More Than This Review (Young Adult Sci-Fi/Fantasy)

More Than This

More Than This Synopsis:

A boy drowns, desperate and alone in his final moments. He dies.

Then he wakes, naked and bruised and thirsty, but alive.

How can this be? And what is this strange deserted place?

As he struggles to understand what is happening, the boy dares to hope. Might this not be the end? Might there be more to this life, or perhaps this afterlife? – Goodreads


More Than This Review

“More than this” I think is a phrase every person has said to themselves at some point. I think that’s why the title of this book calls to so many people. Because we’ve all been at that point where we’ve thought or said [there has to be]”More than this”.  Its true, too. There always is “more than this”. Now, whether its a good or bad thing an entirely different matter for discussion at another time and place. 3 Star Rated More Than This Review

I have to give Ness credit too, for how he writes the circumstances surrounding the boy’s death. He did it with his usual easy grab at the emotions that put you right there, in the boy’s body, as the end approaches. He makes you feel, makes you know, makes you want to grab and keep him safe even as a small (or large – depending on your state of mind) part of you is nodding and going “Its going to be okay. It’ll be over soon.” even when you know it won’t, because obviously the blurb tells you the boy lives.

My favorite quote, and I like it because it sums up my own feelings so well:

“I don’t believe in guardian angels,” Regine says seriously. “Just people who are there for you and people who aren’t.” – Patrick Ness, More Than This

More Than This is full of raw, ugly emotions, and redemption, and forces you head on to confront child abuse, suicide, and murder, and it should be this fantastic book that leaves you sitting back, uncomfortable, thinking deeply, and being awed at Ness’ talent. In a way, it does. Several days after reading the book, I’m still vaguely uncomfortable when I think about it.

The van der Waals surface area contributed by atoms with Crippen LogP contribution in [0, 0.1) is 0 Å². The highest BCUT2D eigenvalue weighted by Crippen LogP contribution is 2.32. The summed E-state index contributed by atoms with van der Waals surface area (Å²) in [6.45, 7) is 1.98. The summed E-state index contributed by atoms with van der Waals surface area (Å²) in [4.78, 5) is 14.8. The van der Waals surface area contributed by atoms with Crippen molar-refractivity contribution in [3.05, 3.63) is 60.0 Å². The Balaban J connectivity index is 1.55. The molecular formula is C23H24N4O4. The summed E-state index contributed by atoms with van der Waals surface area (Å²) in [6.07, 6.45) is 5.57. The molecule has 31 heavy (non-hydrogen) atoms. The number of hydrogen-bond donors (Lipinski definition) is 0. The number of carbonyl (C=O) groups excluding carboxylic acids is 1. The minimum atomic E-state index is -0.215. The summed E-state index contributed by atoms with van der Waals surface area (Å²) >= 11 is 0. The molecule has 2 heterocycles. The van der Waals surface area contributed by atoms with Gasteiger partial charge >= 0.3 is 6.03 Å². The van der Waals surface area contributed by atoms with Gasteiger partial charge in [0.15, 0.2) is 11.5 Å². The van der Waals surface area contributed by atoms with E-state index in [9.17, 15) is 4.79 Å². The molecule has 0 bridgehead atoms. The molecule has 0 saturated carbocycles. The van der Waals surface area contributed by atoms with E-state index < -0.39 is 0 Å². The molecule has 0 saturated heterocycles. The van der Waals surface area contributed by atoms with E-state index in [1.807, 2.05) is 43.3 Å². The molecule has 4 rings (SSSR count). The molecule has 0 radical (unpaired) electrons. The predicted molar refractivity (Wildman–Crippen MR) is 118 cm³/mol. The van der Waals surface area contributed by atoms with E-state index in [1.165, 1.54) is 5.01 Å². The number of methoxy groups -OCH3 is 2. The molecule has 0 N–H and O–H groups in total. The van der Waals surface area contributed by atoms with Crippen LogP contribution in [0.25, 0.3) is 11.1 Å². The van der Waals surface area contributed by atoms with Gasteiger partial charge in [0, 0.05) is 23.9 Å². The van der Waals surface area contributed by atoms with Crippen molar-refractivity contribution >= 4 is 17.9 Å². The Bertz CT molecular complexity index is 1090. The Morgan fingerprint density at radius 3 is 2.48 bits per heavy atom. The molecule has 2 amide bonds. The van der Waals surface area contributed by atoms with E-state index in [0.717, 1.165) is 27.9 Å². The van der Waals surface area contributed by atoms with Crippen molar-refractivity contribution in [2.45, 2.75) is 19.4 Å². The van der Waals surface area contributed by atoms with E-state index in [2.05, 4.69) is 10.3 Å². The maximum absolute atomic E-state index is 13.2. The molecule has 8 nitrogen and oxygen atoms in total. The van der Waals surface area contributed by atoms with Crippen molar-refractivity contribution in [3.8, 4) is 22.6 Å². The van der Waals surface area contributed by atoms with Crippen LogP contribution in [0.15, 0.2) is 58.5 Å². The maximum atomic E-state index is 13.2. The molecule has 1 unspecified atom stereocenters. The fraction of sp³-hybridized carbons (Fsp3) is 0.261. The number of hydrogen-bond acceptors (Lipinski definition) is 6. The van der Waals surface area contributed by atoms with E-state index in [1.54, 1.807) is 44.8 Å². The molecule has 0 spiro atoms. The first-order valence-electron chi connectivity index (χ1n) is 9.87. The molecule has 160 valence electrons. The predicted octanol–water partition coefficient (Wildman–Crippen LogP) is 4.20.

Unfortunately, More Than This is the weakest of the Patrick Ness books that I’ve read, and I maintained that impression even while it screwed with my head over and over and over again. I struggled to get through the first 80+ pages, determined I would give it to 100 pages, and if it hadn’t hooked me by then, I’d give up. Well, it finally got interesting, and then just as swiftly went back to its wobbly status of “could be good, but just quite isn’t.” Then it did it again. And again. It was almost awesome so many, many times.

But ultimately, it just wasn’t. Doesn’t mean it wasn’t good, though.

Click here to find More Than This now on

Title: More Than This | Author: Patrick Ness (site) | Publisher: Walker Books Ltd (site) | Pub. Date: 2013-9-1 | Pages: 480 | ISBN13: 9781406350487 | Genre(s): Young Adult & Science Fiction | Language: English | Triggers: Suicide, Child Abuse | Rating: 3 out of 5 | Date Read: 2016-1-2 | Source: Library

9 thoughts on “More Than This Review (Young Adult Sci-Fi/Fantasy)

  1. Of the 7 books by Ness I’ve read, More Than This is still the weakest (in my humble opinion). The first chapter is astounding, then it’s a bit dull, then the other characters turn up and it gets better, then it becomes The Matrix and I thought, “oh, but I’ve seen all this sort of stuff before”, then it gets repetitive (how many times can the Driver come after them?) and then the end is ok.
    I find that readers who haven’t read anything else by Ness are blown away, but those who have read other books tend to be more “meh” about it. Same goes for The Rest of Us Just Live Here.
    The man has set himself some incredibly high standards to live up to. I think, if I were him, I’d start publishing under another name! 🙂

Comments are closed.

Loading Disqus Comments ...
Loading Facebook Comments ...